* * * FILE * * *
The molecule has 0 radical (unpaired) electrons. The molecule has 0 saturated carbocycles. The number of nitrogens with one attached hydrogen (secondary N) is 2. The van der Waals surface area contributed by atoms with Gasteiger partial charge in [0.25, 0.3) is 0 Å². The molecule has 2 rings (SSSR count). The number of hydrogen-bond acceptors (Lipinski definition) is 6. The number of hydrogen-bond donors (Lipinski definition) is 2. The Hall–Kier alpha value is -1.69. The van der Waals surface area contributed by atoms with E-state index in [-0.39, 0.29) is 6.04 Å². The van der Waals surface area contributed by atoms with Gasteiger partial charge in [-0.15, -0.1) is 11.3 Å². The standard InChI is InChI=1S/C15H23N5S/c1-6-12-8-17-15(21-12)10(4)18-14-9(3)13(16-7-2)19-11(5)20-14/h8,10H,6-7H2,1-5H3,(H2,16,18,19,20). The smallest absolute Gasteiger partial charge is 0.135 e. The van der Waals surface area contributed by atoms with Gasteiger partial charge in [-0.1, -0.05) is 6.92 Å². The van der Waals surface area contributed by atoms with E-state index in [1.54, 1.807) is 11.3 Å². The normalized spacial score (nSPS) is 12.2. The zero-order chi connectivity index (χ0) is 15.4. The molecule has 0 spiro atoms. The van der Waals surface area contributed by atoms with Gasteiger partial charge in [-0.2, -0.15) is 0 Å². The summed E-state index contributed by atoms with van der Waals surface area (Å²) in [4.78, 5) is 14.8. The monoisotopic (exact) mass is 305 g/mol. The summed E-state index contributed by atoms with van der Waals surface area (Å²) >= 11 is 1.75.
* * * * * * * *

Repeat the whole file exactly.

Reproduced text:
The molecule has 0 radical (unpaired) electrons. The molecule has 0 saturated carbocycles. The number of nitrogens with one attached hydrogen (secondary N) is 2. The van der Waals surface area contributed by atoms with Gasteiger partial charge in [0.25, 0.3) is 0 Å². The molecule has 2 rings (SSSR count). The number of hydrogen-bond acceptors (Lipinski definition) is 6. The number of hydrogen-bond donors (Lipinski definition) is 2. The Hall–Kier alpha value is -1.69. The van der Waals surface area contributed by atoms with E-state index in [-0.39, 0.29) is 6.04 Å². The van der Waals surface area contributed by atoms with Gasteiger partial charge in [-0.15, -0.1) is 11.3 Å². The standard InChI is InChI=1S/C15H23N5S/c1-6-12-8-17-15(21-12)10(4)18-14-9(3)13(16-7-2)19-11(5)20-14/h8,10H,6-7H2,1-5H3,(H2,16,18,19,20). The smallest absolute Gasteiger partial charge is 0.135 e. The van der Waals surface area contributed by atoms with Gasteiger partial charge in [-0.1, -0.05) is 6.92 Å². The van der Waals surface area contributed by atoms with E-state index in [1.54, 1.807) is 11.3 Å². The normalized spacial score (nSPS) is 12.2. The zero-order chi connectivity index (χ0) is 15.4. The molecule has 0 spiro atoms. The van der Waals surface area contributed by atoms with Gasteiger partial charge in [-0.2, -0.15) is 0 Å². The summed E-state index contributed by atoms with van der Waals surface area (Å²) in [4.78, 5) is 14.8. The monoisotopic (exact) mass is 305 g/mol. The summed E-state index contributed by atoms with van der Waals surface area (Å²) >= 11 is 1.75.